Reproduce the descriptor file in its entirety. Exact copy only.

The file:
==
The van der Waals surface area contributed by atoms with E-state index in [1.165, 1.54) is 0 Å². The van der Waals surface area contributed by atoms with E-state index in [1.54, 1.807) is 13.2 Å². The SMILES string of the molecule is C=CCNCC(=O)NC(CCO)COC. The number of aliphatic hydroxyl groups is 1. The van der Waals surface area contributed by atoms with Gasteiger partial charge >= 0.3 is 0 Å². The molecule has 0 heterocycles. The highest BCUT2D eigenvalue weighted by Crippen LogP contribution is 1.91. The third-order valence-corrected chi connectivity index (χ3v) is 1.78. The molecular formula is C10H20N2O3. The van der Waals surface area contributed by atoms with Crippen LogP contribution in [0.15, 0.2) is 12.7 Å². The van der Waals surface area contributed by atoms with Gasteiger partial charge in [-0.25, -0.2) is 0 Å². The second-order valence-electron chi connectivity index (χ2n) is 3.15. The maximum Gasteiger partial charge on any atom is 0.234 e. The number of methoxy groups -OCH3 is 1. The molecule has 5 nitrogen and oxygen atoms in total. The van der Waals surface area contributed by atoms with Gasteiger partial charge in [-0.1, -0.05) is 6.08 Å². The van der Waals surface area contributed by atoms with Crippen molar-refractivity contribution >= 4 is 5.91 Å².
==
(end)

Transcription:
The van der Waals surface area contributed by atoms with E-state index in [1.165, 1.54) is 0 Å². The van der Waals surface area contributed by atoms with E-state index in [1.54, 1.807) is 13.2 Å². The SMILES string of the molecule is C=CCNCC(=O)NC(CCO)COC. The number of aliphatic hydroxyl groups is 1. The van der Waals surface area contributed by atoms with Gasteiger partial charge >= 0.3 is 0 Å². The molecule has 0 heterocycles. The highest BCUT2D eigenvalue weighted by Crippen LogP contribution is 1.91. The third-order valence-corrected chi connectivity index (χ3v) is 1.78. The molecular formula is C10H20N2O3. The van der Waals surface area contributed by atoms with Crippen LogP contribution in [0.15, 0.2) is 12.7 Å². The van der Waals surface area contributed by atoms with Gasteiger partial charge in [-0.25, -0.2) is 0 Å². The second-order valence-electron chi connectivity index (χ2n) is 3.15. The maximum Gasteiger partial charge on any atom is 0.234 e. The number of methoxy groups -OCH3 is 1. The molecule has 5 nitrogen and oxygen atoms in total. The van der Waals surface area contributed by atoms with Gasteiger partial charge in [-0.1, -0.05) is 6.08 Å². The van der Waals surface area contributed by atoms with Crippen molar-refractivity contribution >= 4 is 5.91 Å².